Peter Murray

On 3 October, Michael Welbank, Chief Commoner and Past Chairman of the Planning and Transportation Committee talked to the Society as part of our Great Estates series. Barry Coidan was in the audience.

A sizeable audience was treated to a brisk canter through the byways and backwaters of the City of London and its Great Estates. Chief Commoner Michael Welbank was a most convivial guide whose obvious delight in his subject matter carried us along with him.

Before detailing the three Estates – the Bridge House Estate, City Fund and City’s Cash – and the use to which their incomes are put, Mr Welbank gave us a brief history lesson.

There is no surviving record of a charter first establishing the Corporation as a legal body, but the City is regarded as incorporated by prescription. Around 1189, the City gained the right to have its own mayor, later being advanced to the degree and style of Lord Mayor of London.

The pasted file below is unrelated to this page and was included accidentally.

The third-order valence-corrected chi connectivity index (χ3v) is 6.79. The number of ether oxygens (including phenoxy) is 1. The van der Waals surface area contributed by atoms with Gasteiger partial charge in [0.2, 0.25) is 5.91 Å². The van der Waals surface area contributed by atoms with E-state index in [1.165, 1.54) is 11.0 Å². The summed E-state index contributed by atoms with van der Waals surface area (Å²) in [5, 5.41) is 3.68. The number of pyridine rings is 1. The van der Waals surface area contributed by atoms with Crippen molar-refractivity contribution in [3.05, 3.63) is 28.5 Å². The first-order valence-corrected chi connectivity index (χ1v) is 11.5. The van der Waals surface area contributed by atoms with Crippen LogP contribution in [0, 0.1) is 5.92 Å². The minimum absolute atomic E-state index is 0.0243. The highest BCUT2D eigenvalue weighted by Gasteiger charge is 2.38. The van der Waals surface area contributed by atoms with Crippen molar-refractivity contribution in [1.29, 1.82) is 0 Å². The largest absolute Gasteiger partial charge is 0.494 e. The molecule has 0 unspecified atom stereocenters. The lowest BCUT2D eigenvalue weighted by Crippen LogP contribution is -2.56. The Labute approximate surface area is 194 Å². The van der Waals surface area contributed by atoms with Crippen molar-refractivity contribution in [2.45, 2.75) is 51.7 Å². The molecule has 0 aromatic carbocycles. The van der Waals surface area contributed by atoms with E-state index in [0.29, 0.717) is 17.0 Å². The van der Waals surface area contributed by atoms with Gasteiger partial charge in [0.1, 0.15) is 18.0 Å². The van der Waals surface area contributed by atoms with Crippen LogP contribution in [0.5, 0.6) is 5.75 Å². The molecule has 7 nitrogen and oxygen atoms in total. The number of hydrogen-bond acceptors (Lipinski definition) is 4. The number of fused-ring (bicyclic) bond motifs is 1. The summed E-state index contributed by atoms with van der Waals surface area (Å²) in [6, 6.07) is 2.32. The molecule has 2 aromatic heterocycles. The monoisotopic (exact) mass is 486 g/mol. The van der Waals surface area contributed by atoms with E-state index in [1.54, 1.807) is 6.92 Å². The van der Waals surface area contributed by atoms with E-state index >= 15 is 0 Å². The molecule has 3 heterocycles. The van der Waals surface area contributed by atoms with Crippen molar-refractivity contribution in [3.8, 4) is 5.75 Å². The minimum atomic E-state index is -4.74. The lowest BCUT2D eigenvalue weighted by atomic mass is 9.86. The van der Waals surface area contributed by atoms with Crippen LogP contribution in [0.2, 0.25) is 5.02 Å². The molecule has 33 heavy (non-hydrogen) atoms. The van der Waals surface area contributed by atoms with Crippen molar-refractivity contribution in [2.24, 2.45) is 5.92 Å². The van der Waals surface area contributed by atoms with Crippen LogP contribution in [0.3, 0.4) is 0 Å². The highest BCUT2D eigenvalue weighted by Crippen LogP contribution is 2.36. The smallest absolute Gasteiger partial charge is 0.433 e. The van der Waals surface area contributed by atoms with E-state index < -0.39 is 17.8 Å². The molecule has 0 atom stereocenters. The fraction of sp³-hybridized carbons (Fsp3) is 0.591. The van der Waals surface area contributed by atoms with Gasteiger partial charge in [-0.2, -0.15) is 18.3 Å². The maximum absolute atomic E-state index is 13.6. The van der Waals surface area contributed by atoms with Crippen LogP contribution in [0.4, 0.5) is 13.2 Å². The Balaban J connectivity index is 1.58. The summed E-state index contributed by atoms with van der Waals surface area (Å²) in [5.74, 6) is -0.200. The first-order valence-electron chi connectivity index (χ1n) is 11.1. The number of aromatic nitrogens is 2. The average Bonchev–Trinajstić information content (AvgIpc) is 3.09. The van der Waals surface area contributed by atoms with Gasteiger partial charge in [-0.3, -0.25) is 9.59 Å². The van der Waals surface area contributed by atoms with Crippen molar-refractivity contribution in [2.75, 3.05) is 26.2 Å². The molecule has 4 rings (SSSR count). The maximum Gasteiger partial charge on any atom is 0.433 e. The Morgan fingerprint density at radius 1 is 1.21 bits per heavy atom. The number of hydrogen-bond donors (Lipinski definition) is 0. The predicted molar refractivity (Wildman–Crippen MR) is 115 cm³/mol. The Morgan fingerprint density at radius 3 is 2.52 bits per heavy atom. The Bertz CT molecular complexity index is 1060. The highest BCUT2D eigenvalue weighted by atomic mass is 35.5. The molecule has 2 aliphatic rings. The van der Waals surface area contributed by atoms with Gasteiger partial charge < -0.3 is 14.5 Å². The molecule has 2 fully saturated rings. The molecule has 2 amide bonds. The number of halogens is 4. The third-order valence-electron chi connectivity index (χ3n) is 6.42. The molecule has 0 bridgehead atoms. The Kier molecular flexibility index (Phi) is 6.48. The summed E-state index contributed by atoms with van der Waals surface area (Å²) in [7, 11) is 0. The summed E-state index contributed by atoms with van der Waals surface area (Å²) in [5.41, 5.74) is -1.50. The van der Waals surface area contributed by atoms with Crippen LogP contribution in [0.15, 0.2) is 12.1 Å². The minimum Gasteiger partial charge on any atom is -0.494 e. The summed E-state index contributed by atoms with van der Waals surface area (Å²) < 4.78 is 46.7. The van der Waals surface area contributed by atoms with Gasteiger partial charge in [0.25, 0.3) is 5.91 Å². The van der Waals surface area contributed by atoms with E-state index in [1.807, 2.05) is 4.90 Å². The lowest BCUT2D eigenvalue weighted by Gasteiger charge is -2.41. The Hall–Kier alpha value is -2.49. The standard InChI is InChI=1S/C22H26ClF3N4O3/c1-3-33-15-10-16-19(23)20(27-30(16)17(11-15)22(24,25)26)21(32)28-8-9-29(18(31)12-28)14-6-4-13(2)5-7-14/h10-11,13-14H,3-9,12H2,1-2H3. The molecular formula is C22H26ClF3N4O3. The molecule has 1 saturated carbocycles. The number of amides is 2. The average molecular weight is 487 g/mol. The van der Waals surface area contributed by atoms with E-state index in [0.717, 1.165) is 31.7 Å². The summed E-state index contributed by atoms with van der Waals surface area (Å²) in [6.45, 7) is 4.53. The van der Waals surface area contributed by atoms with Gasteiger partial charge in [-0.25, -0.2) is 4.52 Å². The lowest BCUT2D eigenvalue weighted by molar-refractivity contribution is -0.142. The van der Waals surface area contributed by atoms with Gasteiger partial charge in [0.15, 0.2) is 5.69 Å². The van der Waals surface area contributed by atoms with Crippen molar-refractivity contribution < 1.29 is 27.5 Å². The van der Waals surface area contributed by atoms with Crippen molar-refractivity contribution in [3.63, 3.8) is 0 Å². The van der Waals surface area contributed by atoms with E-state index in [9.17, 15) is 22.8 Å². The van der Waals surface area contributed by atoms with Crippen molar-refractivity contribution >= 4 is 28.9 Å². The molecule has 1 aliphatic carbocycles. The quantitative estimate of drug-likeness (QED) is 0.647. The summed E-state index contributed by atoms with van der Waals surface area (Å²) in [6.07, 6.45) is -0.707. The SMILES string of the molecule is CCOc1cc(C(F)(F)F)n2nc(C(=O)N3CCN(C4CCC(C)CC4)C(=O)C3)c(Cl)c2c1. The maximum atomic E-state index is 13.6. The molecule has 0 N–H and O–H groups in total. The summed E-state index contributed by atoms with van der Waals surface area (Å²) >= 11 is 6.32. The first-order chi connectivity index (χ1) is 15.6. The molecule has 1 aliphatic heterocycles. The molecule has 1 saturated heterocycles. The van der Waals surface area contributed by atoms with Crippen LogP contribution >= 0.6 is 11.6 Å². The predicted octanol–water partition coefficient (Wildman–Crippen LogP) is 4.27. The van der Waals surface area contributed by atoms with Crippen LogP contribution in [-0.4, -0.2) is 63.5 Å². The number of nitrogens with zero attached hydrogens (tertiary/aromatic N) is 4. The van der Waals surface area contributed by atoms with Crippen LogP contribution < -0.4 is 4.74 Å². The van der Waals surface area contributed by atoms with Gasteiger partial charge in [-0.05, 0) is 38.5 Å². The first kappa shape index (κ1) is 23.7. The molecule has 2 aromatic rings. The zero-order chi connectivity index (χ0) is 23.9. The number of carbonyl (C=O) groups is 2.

The origins of what we now know as the City of London were lost in the midst of time. London was a centre of trade in Saxon times long before the Normans tried unsuccessfully to quell the citizens. William I wanted the City and its wealth generating prowess, and in 1067 he granted it a charter. It read “William King greets William the Bishop and Geoffrey the Portreeve and all the citizens in London, French and English, in friendly fashion; and I inform you that it is my will that your laws and customs be preserved as they were in King Edward’s day, that every son shall be his father’s heir after his father’s death; and that I will not that any man do wrong to you. God yield you“. The City was allowed to continue as it had done before the Conquest.

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